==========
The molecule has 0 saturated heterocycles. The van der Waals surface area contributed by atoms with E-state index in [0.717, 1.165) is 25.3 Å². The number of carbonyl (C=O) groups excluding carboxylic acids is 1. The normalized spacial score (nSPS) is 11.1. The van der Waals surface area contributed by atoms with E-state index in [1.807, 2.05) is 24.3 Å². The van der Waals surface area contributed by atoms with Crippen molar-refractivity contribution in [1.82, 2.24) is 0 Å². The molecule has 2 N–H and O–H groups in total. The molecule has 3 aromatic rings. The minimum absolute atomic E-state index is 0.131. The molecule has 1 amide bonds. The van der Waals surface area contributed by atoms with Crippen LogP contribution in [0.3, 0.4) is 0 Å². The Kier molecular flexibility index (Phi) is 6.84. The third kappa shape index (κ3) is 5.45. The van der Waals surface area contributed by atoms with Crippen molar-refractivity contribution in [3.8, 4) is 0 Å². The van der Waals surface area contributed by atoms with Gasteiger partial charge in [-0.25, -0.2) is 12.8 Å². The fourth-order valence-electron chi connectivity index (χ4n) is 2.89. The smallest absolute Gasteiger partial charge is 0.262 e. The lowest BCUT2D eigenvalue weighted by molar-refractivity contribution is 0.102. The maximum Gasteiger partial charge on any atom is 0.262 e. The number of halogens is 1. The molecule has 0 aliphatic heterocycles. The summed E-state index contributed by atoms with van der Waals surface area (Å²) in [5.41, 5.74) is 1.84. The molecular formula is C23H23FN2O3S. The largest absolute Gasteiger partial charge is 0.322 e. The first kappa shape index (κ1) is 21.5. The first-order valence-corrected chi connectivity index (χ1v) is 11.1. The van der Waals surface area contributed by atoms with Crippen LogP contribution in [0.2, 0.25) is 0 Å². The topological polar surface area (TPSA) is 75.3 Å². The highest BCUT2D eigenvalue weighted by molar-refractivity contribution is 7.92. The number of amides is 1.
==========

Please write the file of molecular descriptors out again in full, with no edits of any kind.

The molecule has 0 saturated heterocycles. The van der Waals surface area contributed by atoms with E-state index in [0.717, 1.165) is 25.3 Å². The number of carbonyl (C=O) groups excluding carboxylic acids is 1. The normalized spacial score (nSPS) is 11.1. The van der Waals surface area contributed by atoms with E-state index in [1.807, 2.05) is 24.3 Å². The van der Waals surface area contributed by atoms with Crippen molar-refractivity contribution in [1.82, 2.24) is 0 Å². The molecule has 2 N–H and O–H groups in total. The molecule has 3 aromatic rings. The minimum absolute atomic E-state index is 0.131. The molecule has 1 amide bonds. The van der Waals surface area contributed by atoms with Crippen LogP contribution in [0.3, 0.4) is 0 Å². The Kier molecular flexibility index (Phi) is 6.84. The third kappa shape index (κ3) is 5.45. The van der Waals surface area contributed by atoms with Crippen molar-refractivity contribution in [3.8, 4) is 0 Å². The van der Waals surface area contributed by atoms with Gasteiger partial charge in [-0.25, -0.2) is 12.8 Å². The fourth-order valence-electron chi connectivity index (χ4n) is 2.89. The smallest absolute Gasteiger partial charge is 0.262 e. The lowest BCUT2D eigenvalue weighted by molar-refractivity contribution is 0.102. The maximum Gasteiger partial charge on any atom is 0.262 e. The number of halogens is 1. The molecule has 0 aliphatic heterocycles. The summed E-state index contributed by atoms with van der Waals surface area (Å²) in [5.41, 5.74) is 1.84. The molecular formula is C23H23FN2O3S. The largest absolute Gasteiger partial charge is 0.322 e. The first kappa shape index (κ1) is 21.5. The first-order valence-corrected chi connectivity index (χ1v) is 11.1. The van der Waals surface area contributed by atoms with Crippen LogP contribution in [0.2, 0.25) is 0 Å². The topological polar surface area (TPSA) is 75.3 Å². The highest BCUT2D eigenvalue weighted by molar-refractivity contribution is 7.92. The number of amides is 1.